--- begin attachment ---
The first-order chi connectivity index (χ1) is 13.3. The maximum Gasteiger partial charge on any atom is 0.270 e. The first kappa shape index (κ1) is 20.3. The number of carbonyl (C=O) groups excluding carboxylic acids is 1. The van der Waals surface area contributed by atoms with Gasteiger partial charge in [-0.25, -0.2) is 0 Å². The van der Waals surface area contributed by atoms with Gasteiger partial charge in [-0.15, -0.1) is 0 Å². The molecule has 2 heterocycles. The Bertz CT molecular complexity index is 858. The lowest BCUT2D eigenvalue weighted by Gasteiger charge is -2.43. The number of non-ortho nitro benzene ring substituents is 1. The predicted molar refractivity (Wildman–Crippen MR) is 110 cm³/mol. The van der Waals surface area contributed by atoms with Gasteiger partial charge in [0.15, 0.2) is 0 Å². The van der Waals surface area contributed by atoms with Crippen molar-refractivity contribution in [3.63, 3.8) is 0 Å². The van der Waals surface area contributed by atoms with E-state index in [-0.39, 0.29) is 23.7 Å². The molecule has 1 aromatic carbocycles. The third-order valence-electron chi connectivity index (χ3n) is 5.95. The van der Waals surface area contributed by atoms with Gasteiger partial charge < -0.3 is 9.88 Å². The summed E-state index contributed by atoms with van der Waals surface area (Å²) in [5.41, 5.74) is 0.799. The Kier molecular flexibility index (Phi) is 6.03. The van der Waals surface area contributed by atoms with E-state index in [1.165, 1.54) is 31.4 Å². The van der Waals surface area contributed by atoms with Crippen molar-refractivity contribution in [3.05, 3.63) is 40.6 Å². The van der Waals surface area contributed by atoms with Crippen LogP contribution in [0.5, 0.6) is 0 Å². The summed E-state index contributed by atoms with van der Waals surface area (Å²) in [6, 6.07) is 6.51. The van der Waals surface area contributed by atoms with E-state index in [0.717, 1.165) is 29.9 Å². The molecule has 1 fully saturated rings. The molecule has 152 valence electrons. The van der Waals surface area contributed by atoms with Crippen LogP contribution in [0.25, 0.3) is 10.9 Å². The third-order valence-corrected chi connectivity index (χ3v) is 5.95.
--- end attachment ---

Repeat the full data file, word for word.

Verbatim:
The first-order chi connectivity index (χ1) is 13.3. The maximum Gasteiger partial charge on any atom is 0.270 e. The first kappa shape index (κ1) is 20.3. The number of carbonyl (C=O) groups excluding carboxylic acids is 1. The van der Waals surface area contributed by atoms with Gasteiger partial charge in [-0.25, -0.2) is 0 Å². The van der Waals surface area contributed by atoms with Gasteiger partial charge in [-0.15, -0.1) is 0 Å². The molecule has 2 heterocycles. The Bertz CT molecular complexity index is 858. The lowest BCUT2D eigenvalue weighted by Gasteiger charge is -2.43. The number of non-ortho nitro benzene ring substituents is 1. The predicted molar refractivity (Wildman–Crippen MR) is 110 cm³/mol. The van der Waals surface area contributed by atoms with Gasteiger partial charge in [0.15, 0.2) is 0 Å². The van der Waals surface area contributed by atoms with Crippen molar-refractivity contribution in [3.63, 3.8) is 0 Å². The van der Waals surface area contributed by atoms with E-state index in [-0.39, 0.29) is 23.7 Å². The molecule has 1 aromatic carbocycles. The third-order valence-electron chi connectivity index (χ3n) is 5.95. The van der Waals surface area contributed by atoms with Gasteiger partial charge < -0.3 is 9.88 Å². The summed E-state index contributed by atoms with van der Waals surface area (Å²) in [5.41, 5.74) is 0.799. The Kier molecular flexibility index (Phi) is 6.03. The van der Waals surface area contributed by atoms with E-state index in [1.165, 1.54) is 31.4 Å². The van der Waals surface area contributed by atoms with Crippen molar-refractivity contribution in [3.05, 3.63) is 40.6 Å². The van der Waals surface area contributed by atoms with Crippen LogP contribution in [0.5, 0.6) is 0 Å². The summed E-state index contributed by atoms with van der Waals surface area (Å²) in [6, 6.07) is 6.51. The van der Waals surface area contributed by atoms with E-state index in [0.717, 1.165) is 29.9 Å². The molecule has 1 fully saturated rings. The molecule has 152 valence electrons. The van der Waals surface area contributed by atoms with Crippen LogP contribution in [0.25, 0.3) is 10.9 Å². The third-order valence-corrected chi connectivity index (χ3v) is 5.95.